Melioidosis is an infectious disease caused by Burkholderia pseudomallei (previously known as Pseudomonas pseudomallei) and is a multisystem disorder which may affect the lungs, brain, visceral organs, or musculoskeletal system.
Melioidosis is a disease of the monsoon season in the tropics with a greatest prevalence in the northeastern provinces of Thailand and the 'Top End' of the Northern Territory in Australia 6. It is unknown in temperate zones, other than when seen in returned travellers, and as such is not well known to many physicians despite the fact that in hyperendemic areas (see above) up to 20% of community-acquired septicaemia is due to Burkholderia pseudomallei 6.
Numerous risk factors have been identified most of which are associated with a degree of impaired host defences (either immunological or structural) 6:
- chronic structural pulmonary diseases
- congestive cardiac failure
- kava (Piper methysticum) ingestion
- rice farmer
As many different organ systems can be affected, presentation is similarly variable, and patients may present with acute, subacute or chronic illness, each with different radiological findings.
The lungs are the most commonly affected organ, and most commonly patients present with an acute pulmonary illness, often dramatic and often clinically more pronounced than imaging or physical findings would suggest 4,6.
Burkholderia pseudomallei is an environmental saprophyte found in soil and stagnant water 6. The organism can enter the body directly though cuts/wounds or be inhaled in dust 6.
The organism survives within the cytoplasm of macrophages which ingest it, and it may thus remain dormant for many years 6.
Although the majority of infective changes visible on radiology are due to abscess formation, clinical presentation has been thought to be due, in part at least, to an endotoxin. This would explain how the clinical presentation can be more severe than would be expected from physical or imaging findings alone, although animal models have thus far failed to identify such a toxin 4,6.
In acute disease, imaging may demonstrate multiple small pulmonary nodules (haematogenous spread), and multilobar infiltrates, typically starting in the upper lobes. This may rapidly progress resulting in cavitation or pulmonary abscess formation 6.
Subacute to chronic
In subacute and chronic forms, the radiological features are similar (mixed nodular or patchy opacities), although in the chronic form, progression is slower.
Head and neck manifestations
Suppurative parotitis is seen particularly in Thai children and presents as an abscess 6.
Melioidosis can also occur in the visceral organs of the abdomen, most commonly in the liver and spleen. Appearances can range from a large 'honeycomb' type abscess to a multitude of microabscesses. It can also occur, albeit far less commonly, in the pancreas, kidneys and even prostate gland (higher incidence in Australia than elsewhere) 3,6.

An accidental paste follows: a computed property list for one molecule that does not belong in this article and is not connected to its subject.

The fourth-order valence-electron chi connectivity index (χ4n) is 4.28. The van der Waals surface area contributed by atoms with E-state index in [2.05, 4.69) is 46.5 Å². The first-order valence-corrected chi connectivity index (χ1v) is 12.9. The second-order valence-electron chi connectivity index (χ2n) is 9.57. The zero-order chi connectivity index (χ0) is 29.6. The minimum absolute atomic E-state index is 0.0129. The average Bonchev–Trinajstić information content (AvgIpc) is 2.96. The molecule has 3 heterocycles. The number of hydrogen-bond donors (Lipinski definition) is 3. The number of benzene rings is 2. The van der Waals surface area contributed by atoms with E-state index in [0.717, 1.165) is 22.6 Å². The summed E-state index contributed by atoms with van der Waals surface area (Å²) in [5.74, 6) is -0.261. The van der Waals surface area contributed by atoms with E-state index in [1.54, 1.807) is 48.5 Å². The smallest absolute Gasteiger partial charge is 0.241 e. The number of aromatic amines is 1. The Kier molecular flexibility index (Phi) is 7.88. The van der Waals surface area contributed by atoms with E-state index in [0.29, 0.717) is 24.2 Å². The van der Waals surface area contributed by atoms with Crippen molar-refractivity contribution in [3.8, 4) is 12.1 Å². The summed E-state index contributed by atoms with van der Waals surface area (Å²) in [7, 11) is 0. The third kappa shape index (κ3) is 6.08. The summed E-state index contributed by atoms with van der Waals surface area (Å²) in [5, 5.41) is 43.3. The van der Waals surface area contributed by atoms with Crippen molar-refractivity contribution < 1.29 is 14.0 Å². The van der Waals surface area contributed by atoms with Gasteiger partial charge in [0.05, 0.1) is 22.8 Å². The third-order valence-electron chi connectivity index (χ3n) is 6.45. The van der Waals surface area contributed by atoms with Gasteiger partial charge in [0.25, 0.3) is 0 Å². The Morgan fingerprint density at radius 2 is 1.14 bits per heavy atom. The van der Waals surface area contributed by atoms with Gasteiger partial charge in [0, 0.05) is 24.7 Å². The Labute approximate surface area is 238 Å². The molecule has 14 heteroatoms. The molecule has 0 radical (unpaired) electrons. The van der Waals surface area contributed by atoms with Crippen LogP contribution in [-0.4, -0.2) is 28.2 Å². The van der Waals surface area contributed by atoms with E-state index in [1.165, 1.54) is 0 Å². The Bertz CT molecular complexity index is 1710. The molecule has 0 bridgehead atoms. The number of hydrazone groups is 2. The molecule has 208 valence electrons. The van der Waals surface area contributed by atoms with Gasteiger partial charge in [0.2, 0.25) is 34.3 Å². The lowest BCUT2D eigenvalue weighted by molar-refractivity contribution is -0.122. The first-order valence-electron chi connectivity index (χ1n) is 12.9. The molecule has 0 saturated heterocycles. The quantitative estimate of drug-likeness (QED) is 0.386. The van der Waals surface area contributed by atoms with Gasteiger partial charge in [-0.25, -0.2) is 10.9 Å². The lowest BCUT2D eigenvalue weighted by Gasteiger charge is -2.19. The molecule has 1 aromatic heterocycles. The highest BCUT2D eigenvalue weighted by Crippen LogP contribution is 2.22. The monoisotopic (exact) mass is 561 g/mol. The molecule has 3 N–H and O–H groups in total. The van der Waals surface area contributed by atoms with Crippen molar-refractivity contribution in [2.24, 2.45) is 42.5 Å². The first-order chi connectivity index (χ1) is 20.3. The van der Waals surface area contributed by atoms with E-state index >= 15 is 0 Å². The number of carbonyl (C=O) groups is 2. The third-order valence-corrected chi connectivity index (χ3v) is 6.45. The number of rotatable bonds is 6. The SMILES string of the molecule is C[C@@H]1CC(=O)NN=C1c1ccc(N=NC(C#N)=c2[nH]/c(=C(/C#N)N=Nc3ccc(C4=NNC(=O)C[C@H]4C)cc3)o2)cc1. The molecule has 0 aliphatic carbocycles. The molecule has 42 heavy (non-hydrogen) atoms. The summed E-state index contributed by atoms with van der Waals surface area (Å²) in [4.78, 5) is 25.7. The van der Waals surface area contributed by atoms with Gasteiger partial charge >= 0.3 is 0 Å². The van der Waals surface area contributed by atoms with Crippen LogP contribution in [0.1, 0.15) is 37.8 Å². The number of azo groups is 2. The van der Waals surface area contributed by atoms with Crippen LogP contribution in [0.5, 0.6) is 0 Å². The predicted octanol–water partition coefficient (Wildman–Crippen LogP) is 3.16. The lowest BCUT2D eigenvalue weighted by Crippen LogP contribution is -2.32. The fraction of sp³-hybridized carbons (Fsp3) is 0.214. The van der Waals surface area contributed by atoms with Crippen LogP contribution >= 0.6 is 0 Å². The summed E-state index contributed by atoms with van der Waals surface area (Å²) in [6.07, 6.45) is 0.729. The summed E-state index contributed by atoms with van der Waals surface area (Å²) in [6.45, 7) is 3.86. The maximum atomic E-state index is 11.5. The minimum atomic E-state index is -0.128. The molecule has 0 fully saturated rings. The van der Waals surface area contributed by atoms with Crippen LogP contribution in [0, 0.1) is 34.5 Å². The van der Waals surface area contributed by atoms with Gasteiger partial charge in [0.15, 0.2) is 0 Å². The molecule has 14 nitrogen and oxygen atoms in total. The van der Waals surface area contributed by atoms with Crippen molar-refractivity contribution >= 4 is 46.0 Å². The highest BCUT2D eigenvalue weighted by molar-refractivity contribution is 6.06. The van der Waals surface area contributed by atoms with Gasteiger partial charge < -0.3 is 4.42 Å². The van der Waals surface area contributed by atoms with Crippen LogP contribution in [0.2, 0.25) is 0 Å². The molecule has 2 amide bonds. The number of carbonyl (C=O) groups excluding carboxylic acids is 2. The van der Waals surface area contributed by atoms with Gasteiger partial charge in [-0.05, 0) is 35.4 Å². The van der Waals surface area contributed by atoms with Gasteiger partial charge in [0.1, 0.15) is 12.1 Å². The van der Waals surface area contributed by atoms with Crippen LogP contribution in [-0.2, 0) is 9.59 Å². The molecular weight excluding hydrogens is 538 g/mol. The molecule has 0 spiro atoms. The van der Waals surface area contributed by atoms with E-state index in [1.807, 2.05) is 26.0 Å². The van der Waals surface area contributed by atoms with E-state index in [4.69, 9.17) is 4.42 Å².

Central nervous system manifestations
Central nervous system involvement (see neuromelioidosis) is uncommon and can take many forms, ranging from cerebral abscesses / cerebritis / encephalitis to cranial nerve palsies and even dural venous sinus thrombosis 4.
Treatment and prognosis
Treatment depends on the location of the infection and severity of systemic symptoms. Intravenous antibiotics are usually required and care must be taken as the organism is resistant to many antibiotics. Choices include ceftazidime or meropenem with co-trimoxazole 6.
Intensive care treatment will be required for cases of septicaemia and any abscess needs to be drained surgically.
The prognosis depends on the clinical presentation and organs involved, and ranges from very high to very low mortality 6:
- septicaemia (disseminated): 87% mortality
- septicaemia (non-disseminated): 17% mortality
- localised infection: 9% mortality
- transient bacteraemia: 0% mortality
History and etymology
Melioidosis was first recognised in an opiate addict in Rangoon, Burma in 1912 5,6.
The differential depends entirely on the location and is too diverse to be listed here. In general terms it falls into two broad groups:
- non-infective conditions which mimic abscesses (e.g. cavitating lung cancer, high grade gliomas)
- other infections (e.g. tuberculosis, amoebic abscess). Based on the fact that the lungs are the most commonly affected organ, and shared epidemiology, tuberculosis is the most significant differential diagnosis.
- 1. Muttarak M, Peh WC, Euathrongchit J et-al. Spectrum of imaging findings in melioidosis. Br J Radiol. 2009;82 (978): 514-21. doi:10.1259/bjr/15785231 - Pubmed citation
- 2. Lim KS, Chong VH. Radiological manifestations of melioidosis. Clin Radiol. 2010;65 (1): 66-72. doi:10.1016/j.crad.2009.08.008 - Pubmed citation
- 3. Chamadol N, Laopaiboon V, Techasatian P et-al. Computerized tomographic findings of hepatic fascioliasis compared with melioidosis-caused liver abscesses. J Med Assoc Thai. 2010;93 (7): 838-48. Pubmed citation
- 4. Woods ML, Currie BJ, Howard DM et-al. Neurological melioidosis: seven cases from the Northern Territory of Australia. Clin. Infect. Dis. 1992;15 (1): 163-9. Pubmed citation
- 5. Whitmore A C.S. Krishnaswami: An account of the discovery of a hitherto undescribed infective disease occurring amoung the population of Rangoon. Indian Medical Gazette 1912, 47:262-267.
- 6. Short BH. Melioidosis: an important emerging infectious disease — a military problem? ADF Health 2002; 3: 13-21 Full text PDF